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On the Anniversary of My Father’s Death

These rainy mornings have a subtle salt
To them that even in the city can
Bring back the pier, its rugged paint-chipped span
Still wet with early rain, where by default
(Too risky for the boat) our soft assault
Was launched: the war of fishes versus man,
A battle waged for hearth and frying pan
Where every tightening of the line exalts.
And truth be told, I didn’t much like fish
(Except for fish sticks, very lower-class)
And standing on the pier was pretty cold.
But rainy mornings I can’t help but wish
To smell the lake as I hold out my pole
And watch my dad unhook a small-mouthed bass.

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Jeffrey Essmann is an essayist and poet living in New York. His poetry has appeared in numerous magazines and literary journals, among them Agape Review, America Magazine, Dappled Things, the St. Austin Review, U.S. Catholic, Grand Little Things, Heart of Flesh Literary Journal, and various venues of the Benedictine monastery with which he is an oblate. He is editor of the Catholic Poetry Room page on the Integrated Catholic Life website.


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6 Responses

  1. Michael Pietrack

    Fishing with one’s father, very nostalgic.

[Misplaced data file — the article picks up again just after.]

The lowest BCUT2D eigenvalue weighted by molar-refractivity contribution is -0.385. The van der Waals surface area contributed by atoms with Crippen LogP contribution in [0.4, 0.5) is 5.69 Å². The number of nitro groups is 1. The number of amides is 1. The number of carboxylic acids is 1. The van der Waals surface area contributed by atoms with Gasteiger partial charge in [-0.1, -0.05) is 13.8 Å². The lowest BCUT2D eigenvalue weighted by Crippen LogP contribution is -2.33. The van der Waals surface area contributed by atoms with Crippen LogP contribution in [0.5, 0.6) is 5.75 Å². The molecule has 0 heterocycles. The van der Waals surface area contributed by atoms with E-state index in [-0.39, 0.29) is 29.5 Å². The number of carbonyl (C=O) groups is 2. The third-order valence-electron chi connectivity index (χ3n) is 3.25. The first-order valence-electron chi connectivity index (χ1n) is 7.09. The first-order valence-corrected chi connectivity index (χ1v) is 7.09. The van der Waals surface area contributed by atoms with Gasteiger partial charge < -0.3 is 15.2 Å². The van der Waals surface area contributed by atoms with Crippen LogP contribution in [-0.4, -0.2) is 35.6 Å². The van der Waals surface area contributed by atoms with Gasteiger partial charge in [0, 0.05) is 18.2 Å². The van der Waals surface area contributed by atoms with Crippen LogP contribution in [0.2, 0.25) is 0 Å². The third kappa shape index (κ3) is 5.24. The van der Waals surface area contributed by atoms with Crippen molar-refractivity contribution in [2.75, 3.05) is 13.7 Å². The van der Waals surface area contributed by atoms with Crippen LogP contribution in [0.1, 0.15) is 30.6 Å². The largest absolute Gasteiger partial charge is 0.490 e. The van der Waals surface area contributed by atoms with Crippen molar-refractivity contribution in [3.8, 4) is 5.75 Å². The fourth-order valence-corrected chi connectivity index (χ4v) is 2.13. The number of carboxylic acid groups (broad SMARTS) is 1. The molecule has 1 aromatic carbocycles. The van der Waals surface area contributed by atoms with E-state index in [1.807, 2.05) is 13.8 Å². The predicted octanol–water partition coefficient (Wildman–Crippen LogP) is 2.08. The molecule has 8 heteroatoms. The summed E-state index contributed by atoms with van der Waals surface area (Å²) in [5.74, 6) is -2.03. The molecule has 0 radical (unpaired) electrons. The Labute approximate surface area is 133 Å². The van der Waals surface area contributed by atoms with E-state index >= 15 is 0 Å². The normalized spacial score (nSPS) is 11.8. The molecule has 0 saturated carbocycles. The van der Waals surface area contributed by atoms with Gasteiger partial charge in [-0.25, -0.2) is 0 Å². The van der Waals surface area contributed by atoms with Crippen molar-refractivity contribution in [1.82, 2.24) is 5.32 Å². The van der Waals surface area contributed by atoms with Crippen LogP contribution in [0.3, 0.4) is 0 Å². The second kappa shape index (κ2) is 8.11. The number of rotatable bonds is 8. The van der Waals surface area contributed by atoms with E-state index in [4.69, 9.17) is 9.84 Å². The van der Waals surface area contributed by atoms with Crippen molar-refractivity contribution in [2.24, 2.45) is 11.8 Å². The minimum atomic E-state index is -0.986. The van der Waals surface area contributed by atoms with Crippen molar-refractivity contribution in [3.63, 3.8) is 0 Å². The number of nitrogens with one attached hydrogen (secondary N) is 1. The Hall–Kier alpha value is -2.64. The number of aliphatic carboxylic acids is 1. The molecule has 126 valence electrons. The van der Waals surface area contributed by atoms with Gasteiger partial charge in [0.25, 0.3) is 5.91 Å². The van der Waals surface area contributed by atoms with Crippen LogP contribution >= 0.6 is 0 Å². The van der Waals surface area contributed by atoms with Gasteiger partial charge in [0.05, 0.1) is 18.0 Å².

I liked how you used the senses in this poem. I could smell it and see it, but most of feel it.

    Reply
  2. Roy E. Peterson

    Poignant memory to which those of us who have lost our father can all relate. I agree with Michael that the use of senses admirably permeates the poem.

    Reply
  3. Cheryl Corey

    My favorite part: “the war of fishes versus man, A battle waged for hearth and frying pan”. Speaking as someone who once dabbled in fishing and only managed to land a sunfish, I can appreciate the battle. Details such as “the pier, its rugged paint-chipped span — Still wet with early rain” and “” tightening of the line” add effective imagery.

    Reply
  4. Paul Freeman

    Your poem brought back memories of my own father from similar scenarios.

    My favourite line: ‘Where every tightening of the line exalts.’

    Thanks for the read Jeffrey.

    Reply
  5. Anna J. Arredondo

    Jeffrey,

    I also found the sensory images in your poem very effective.

    I can relate to the experience of one small trigger (here the subtle salt of the rainy morning) transporting me suddenly and vividly to another time and place, where memory fills in all the other details. This is the poetry of life, and you have captured it beautifully and poignantly in your sonnet.

    Lastly, in the final sestet, you demonstrate skillfully how a maybe less-than-pleasant experience can be transformed by loss into a wistful and fond memory.

    Reply

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